With our solutions, you can ensure that your customers are exactly who they’re claiming to be. With the help of our identity verification platform and our AML and KYC solution, you can have complete confidence in a customer’s identity before you grant them access to your service. Plus, you can act with certainty knowing that you’re fulfilling AML and KYC obligations.

If you’re looking to prevent account takeover fraud, then our biometric authentication solution can help you secure accounts. It allows you to take a step beyond passwords and one-time passcodes that can be intercepted by fraudsters. Instead, it uses biometric authentication to confirm that a returning user is exactly who they’re claiming to be.

Using just a selfie, it can authenticate any user’s identity in just one second. The solution is entirely automated and offers 99.99% accuracy. It also authenticates 99% of users on their first try.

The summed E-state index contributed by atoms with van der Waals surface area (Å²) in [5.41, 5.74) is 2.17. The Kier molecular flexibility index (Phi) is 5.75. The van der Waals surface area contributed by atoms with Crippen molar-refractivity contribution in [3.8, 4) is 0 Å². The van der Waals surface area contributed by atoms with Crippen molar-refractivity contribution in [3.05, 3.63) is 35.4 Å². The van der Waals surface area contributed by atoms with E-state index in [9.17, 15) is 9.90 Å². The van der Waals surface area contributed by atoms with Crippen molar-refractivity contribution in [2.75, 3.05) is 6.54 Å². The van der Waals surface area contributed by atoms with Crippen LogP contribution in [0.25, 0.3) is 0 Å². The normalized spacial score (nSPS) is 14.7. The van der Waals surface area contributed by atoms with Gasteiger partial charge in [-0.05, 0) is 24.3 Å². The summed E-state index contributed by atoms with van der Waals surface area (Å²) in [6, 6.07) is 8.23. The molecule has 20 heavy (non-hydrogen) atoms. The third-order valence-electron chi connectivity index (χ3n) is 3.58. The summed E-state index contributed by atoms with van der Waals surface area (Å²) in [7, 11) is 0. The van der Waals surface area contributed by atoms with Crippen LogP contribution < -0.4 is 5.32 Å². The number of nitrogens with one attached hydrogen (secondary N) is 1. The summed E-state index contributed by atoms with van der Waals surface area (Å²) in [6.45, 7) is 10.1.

The platform works by:

  1. Asking the user for a quick selfie
  2. Comparing the selfie to a previously verified face and identity (it’s also checked for liveness and realness)
  3. The solution sends the user back to your platform and provides you with an authentication decision in around a second

Due to this, you can help users access your products and services safely while also maintaining high levels of security that will protect your users and brand.

Speak with the fraud prevention experts at Veriff

Interested in discovering more about how to prevent account takeover fraud? Speak to our fraud prevention experts today.

Simply provide us with some basic information about your business and we can offer you a personalized demonstration that will show you exactly how our fraud prevention solutions can help you safeguard customer accounts.